Tan Sri Dato Dr Wan Mohd Zahid Mohd Noordin, Chairman, Board of Advisors AKEPT
Tan Sri Wan Zahid gave a provocative talk intended to trigger thinking, promote creativity, and lead to rebellion. The talk raised many questions but no definitive answers, because answers imply finality, putting one in a straight-jacket without needing to think. Great dreams do not seem to be matched by great deeds. He stressed that we need leadership insights, not cookbooks. He waxed lyrical about Kelantan, where people with less privileged backgrounds can think more creatively – the blooming of audacity in a place least expected. Creativity must be nurtured with no fear. A leader must be a “complete” person; confident and not easily intimidated. Leaders harbour no zero sum mentality, recounting a dialogue amongst Tumpat teachers where he was lambasted as a “bangsawan mari daripada awan” (nobleman from the clouds). In a zero sum mentality, these people would’ve been told off, but when listened to, they gave constructive ideas. Leaders do not need to feel minimized, therefore “completeness” is critical. The purpose of leadership is to liberate, not to intimidate nor to enslave, and to make those you lead to not want you anymore. If followers continue to need you, you’ve created dependents, and creativity cannot be expected. Collective leadership involves shared responsibility. Space, liberation and protection will expand people’s ways of thinking. In the Q&A, provocation from superiors was addressed. He understood the fear of zero sum reactions, musing that our universities can be great but talents are not given the opportunity to unfold. The key takeaway is shared vision where honour can be shared by all. The backlash from speaking up can be great but it must be done. You cannot wait for things to be safe before exercising leadership – it won’t come. In Islam, you’ll be asked what did you do, and fear of a boss is unacceptable.
Forum: Challenges in Managing the Modern University
Prof Dr Mohd Jailani Mohd Nor, DVC Research & Innovation UTEM,
Prof Datuk Dr Sufean Hussin, Professor UM,
Prof Roshada Hashim, Director USIM Alamiyyah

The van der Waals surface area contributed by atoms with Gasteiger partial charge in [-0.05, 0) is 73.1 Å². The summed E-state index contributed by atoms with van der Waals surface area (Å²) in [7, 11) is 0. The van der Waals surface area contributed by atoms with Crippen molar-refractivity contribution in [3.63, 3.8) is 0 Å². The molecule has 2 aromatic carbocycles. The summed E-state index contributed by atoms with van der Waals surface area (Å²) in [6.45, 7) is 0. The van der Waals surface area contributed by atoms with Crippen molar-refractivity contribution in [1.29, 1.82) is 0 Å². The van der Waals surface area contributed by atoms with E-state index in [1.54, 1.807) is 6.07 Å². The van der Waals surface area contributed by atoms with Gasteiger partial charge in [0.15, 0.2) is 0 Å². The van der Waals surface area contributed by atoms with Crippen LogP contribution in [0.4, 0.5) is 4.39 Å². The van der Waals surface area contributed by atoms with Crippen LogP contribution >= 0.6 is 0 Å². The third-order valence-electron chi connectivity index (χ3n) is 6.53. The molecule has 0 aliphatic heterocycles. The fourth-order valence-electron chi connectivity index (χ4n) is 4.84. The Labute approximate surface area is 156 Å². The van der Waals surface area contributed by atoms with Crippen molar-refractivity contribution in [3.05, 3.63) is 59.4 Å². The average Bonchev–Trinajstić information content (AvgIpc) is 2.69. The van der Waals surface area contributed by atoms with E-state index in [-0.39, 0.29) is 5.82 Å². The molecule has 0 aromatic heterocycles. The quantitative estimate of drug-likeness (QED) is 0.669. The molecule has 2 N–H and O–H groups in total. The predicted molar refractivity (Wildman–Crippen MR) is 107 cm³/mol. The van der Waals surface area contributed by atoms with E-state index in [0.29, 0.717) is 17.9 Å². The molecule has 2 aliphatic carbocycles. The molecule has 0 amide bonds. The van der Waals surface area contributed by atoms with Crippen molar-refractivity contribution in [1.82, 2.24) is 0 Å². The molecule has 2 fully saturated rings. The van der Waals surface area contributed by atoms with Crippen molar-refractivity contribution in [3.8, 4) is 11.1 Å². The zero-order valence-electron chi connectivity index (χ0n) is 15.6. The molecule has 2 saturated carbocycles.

The panelists answered questions from moderator Tan Sri Dzul and the audience. On the challenges of leading modern universities, Prof Roshada lamented the micromanagement coming from multitudes of circulars. Getting the buy in from people is difficult in Malaysia. We risk current generations sinking; in an ocean of soulless KPIs. Prof Jailani reckons the biggest challenge is future irrelevance. Stakeholders’ expectations have changed, and yet the issue of the university-industry gap is still huge and as prevalent in the 90s. Datuk Sufean highlighted that professors and high-learned people were faculties prior to the modern industrial revolution interpretation of universities. This has morphed into a pragmatic model where research benefits are for monetary return. Massification of education resulted in meritocracy being discounted. On whether educational concepts has changed, Prof Jailani stressed the forte of universities is dissemination and preservation of new knowledge. Nowadays it is equivalent to managing a company to produce workers. If R&D grants prioritizes commercialization KPIs, then who will strategize policies? Datuk Sufean relayed the sacrifice of culture in China in lieu of getting jobs. Prof Roshada said current knowledge imparted is borrowed, but different literacies aren’t embedded. Questions from the audience touched on the current trend for VCs to be elected by political masters, the over-pandering to one community, the over-emphasis on employability, and the importance of culture in educating a multiracial society. The panelists also addressed the role of universities in nurturing new knowledge, the lack of academic freedom, the corporatization of universities hindering creativity, proposing universities as non-profit organizations instead of business entities, and the identity crisis stemming from politicized education, thus losing our “jati diri” (identity or essence). Tan Sri Dzul concluded the forum by reiterating the challenges of managing a university and his hope for continued discourse by university leaders to instigate change.